While not the panacea, here are three ways we can begin to ensure empathy is at the center of healthcare innovation.
Appoint innovation leaders.
Around the country, more and more innovation teams and hubs are popping up at various institutions. These teams are tasked with looking at end users – patients, doctors, nurses, etc. – and designing solutions to address their unique needs.
While the existence of these teams is innovative and the right step towards progress, it’s important that each has a leader (or a few leaders) who is not only empowered to actually drive change, but are also charged with ensuring empathy is at the core of every design. Having a team to collect information and gain perspective and understanding, then translate that to the team is critical to ensuring the end user is taken into consideration throughout every step of the process.
Beyond the design, these leaders need to understand, translate, and champion the adoption and operationalization of new tools and technologies. Such innovation teams play a vital role in discovering, incubating, and accelerating the use of patient and physician centered-technology in healthcare and other industries.
“Rather than pigeonholing promising inventions into existing business units and the most obvious applications, a robust innovation function fosters an expansive view of what a technology might become and then shepherds it down the most promising pathways,” says Gina O’Connor, professor of innovation management at Babson College.
Update medical school curriculum.
Medical schools dedicate a tremendous amount of effort to training students to empathetically interact with patients. But, interviewing and examining a patient via telehealth, requires a new skill set that is not currently integrated into most medical schools’ curriculum. Historically, updating curriculum takes time and iterations to ensure it’s consistent in programs across the country.
But we don’t have that kind of time. Medical schools must quickly adapt to meet the current patient and provider needs as technology rapidly advances to ensure graduating physicians are prepared for a new, tech-centric way of delivering care. Medical schools must rapidly incorporate telehealth competencies to ensure new physicians can effectively utilize telemedicine to improve the quality of health care delivery.
Recognizing the importance of adapting to the evolving healthcare landscape, Harvard Medical School is working to create an elective that will incorporate telemedicine for clinical students, as well as for students who have already finished their Principal Clinical Experience (PCE).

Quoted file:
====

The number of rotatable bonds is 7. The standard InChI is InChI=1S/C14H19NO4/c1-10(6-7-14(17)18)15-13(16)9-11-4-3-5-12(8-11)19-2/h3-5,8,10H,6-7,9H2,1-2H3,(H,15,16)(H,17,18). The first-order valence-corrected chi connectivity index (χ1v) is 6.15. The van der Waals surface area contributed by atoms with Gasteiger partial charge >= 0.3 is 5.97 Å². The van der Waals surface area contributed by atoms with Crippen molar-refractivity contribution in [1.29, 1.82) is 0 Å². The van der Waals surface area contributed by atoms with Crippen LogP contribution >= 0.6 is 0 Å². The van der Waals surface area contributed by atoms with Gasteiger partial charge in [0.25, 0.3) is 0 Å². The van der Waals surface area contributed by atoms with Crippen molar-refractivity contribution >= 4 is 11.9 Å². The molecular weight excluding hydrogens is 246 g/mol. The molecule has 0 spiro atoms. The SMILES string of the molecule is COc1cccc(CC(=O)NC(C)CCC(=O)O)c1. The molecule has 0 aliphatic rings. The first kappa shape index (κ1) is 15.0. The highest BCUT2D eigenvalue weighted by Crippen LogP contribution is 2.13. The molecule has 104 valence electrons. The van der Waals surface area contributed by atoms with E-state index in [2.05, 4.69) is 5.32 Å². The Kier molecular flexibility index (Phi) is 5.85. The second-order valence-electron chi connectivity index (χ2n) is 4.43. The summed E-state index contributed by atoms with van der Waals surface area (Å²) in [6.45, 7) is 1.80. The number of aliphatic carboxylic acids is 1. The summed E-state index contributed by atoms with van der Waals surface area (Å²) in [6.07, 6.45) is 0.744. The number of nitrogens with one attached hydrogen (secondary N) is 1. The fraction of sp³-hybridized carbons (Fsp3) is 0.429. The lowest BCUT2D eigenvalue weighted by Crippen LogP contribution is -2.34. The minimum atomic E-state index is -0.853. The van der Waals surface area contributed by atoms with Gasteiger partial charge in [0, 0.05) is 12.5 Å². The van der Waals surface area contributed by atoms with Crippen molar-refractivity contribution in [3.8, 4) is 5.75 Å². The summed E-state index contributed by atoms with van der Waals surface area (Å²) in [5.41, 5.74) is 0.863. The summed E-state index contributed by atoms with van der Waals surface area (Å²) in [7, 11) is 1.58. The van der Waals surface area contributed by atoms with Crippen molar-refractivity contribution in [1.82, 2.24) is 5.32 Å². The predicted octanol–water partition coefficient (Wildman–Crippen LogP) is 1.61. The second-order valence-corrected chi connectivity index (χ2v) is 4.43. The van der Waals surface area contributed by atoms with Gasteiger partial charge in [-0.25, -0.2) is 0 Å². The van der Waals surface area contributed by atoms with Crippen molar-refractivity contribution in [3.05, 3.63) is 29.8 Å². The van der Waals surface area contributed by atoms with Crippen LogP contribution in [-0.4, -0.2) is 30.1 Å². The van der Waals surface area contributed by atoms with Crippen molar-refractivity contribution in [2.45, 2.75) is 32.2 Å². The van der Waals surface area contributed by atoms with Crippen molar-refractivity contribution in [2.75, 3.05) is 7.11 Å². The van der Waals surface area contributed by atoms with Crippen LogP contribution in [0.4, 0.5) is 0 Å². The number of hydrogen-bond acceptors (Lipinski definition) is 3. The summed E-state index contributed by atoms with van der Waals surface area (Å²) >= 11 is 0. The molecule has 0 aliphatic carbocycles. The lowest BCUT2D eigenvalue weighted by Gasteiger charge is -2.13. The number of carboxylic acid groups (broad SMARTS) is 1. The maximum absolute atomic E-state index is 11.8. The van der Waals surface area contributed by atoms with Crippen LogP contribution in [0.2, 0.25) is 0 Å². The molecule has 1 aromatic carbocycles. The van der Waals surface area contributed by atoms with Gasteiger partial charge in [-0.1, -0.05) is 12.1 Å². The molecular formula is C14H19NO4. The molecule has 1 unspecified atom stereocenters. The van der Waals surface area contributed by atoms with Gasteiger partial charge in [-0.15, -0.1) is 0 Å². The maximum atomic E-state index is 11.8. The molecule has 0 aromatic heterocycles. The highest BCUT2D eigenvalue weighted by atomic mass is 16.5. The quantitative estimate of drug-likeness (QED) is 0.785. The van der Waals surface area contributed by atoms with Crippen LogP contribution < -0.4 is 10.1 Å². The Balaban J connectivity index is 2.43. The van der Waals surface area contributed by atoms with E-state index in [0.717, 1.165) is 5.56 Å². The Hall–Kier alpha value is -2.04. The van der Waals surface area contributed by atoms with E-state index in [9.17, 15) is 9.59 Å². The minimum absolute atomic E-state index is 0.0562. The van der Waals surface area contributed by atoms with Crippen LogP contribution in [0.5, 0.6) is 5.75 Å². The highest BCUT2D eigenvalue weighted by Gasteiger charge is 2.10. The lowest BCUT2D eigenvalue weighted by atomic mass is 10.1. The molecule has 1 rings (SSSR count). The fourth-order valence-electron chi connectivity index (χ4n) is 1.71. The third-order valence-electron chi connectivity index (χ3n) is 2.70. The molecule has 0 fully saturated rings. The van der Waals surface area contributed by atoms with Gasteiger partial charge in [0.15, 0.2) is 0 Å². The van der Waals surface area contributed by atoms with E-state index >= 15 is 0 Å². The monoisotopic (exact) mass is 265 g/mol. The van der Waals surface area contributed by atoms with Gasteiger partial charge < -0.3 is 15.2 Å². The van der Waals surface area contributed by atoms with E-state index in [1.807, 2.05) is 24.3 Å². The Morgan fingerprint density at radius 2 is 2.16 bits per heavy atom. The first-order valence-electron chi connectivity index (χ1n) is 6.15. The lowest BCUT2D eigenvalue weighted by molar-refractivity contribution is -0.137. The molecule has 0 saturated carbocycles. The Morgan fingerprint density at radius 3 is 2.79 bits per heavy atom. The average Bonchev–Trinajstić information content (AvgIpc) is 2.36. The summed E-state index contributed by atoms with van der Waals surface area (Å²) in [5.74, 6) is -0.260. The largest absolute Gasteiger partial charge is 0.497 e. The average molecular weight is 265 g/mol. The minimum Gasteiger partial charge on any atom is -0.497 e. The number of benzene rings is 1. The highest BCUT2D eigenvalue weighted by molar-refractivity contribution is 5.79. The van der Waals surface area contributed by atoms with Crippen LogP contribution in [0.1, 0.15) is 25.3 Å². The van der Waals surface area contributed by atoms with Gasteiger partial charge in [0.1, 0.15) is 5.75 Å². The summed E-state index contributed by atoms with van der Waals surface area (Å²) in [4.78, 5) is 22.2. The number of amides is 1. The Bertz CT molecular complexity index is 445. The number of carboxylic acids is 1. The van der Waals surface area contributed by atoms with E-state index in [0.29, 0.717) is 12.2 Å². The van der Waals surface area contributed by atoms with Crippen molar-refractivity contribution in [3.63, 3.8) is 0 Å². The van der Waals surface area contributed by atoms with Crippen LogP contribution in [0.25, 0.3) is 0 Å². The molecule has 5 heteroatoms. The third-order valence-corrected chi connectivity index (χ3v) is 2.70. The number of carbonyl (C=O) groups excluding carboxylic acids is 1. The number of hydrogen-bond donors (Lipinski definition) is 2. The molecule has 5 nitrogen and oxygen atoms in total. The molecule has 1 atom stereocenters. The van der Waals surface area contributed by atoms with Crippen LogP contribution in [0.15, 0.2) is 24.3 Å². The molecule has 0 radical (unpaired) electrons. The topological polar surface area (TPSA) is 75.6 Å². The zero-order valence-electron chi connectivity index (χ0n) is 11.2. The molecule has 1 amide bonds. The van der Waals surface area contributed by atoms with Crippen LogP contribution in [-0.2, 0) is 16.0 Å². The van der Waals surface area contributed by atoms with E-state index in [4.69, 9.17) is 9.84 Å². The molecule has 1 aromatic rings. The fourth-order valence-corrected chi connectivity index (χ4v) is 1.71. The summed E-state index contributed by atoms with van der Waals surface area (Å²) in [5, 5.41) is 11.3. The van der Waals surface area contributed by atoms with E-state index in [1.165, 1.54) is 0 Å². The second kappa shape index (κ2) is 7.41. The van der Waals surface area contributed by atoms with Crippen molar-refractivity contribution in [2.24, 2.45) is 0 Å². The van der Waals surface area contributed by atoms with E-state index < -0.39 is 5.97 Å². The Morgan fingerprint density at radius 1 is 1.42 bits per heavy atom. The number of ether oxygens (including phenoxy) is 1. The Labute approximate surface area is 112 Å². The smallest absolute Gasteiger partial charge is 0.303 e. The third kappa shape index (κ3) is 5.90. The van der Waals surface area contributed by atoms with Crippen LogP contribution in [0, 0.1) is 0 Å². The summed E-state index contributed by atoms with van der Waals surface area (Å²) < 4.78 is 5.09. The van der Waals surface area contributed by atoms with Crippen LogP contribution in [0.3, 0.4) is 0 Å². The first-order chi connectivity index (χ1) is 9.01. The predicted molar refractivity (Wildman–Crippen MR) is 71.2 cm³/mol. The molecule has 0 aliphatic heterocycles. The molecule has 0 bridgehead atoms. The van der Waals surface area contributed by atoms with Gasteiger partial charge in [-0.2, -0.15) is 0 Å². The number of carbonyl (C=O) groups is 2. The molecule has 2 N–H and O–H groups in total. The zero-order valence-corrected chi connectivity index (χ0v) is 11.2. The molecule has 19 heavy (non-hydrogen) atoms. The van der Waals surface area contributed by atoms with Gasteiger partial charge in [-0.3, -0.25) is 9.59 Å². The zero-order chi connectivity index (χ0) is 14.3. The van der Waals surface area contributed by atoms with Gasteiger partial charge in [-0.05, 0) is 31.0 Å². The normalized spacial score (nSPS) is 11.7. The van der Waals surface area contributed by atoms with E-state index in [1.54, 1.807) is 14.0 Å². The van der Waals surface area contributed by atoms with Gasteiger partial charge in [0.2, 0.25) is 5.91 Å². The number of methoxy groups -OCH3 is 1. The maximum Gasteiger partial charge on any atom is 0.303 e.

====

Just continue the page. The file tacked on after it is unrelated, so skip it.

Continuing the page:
Prioritize innovation and design.
In addition to simply educating, we need to develop a new generation of physician innovators and designers. Relationships with patients are evolving; we see it happening in front of us as a result of a global pandemic. In addition, our relationship with technology – as physicians and patients – is changing, creating new challenges and opportunities for improving the delivery of care.
According to the Journal of Medical Education and Curricular Development, the structured design thinking process promotes an increased awareness and empathy of the patient’s perspective to inform a multi-professional team of healthcare workers about how to transform the patient’s experience.
We need to make space for and expose physicians to design thinking early and often so that, in addition to delivering care to their patients, they are able to see problems and solutions in a new light – and from a built-in position of empathy.
As we look to the future based on what we’ve learned from COVID-19, there are tremendous opportunities to integrate empathy into the healthcare innovation process: Designing medical record and charting systems that will decrease cognitive load; artificial intelligence-based tools that seamlessly connect patients with the right resources; and a focus on wellness tools and resources, whose benefits will stretch far beyond the clinicians using them directly.
While the pandemic has brought unprecedented hardship across the U.S. and the world, it has shed light on the areas that require focus in order to drive real impact for the future of healthcare. If empathy is one thing we take away, our healthcare system will drive the kinds of outcomes we can all feel good about.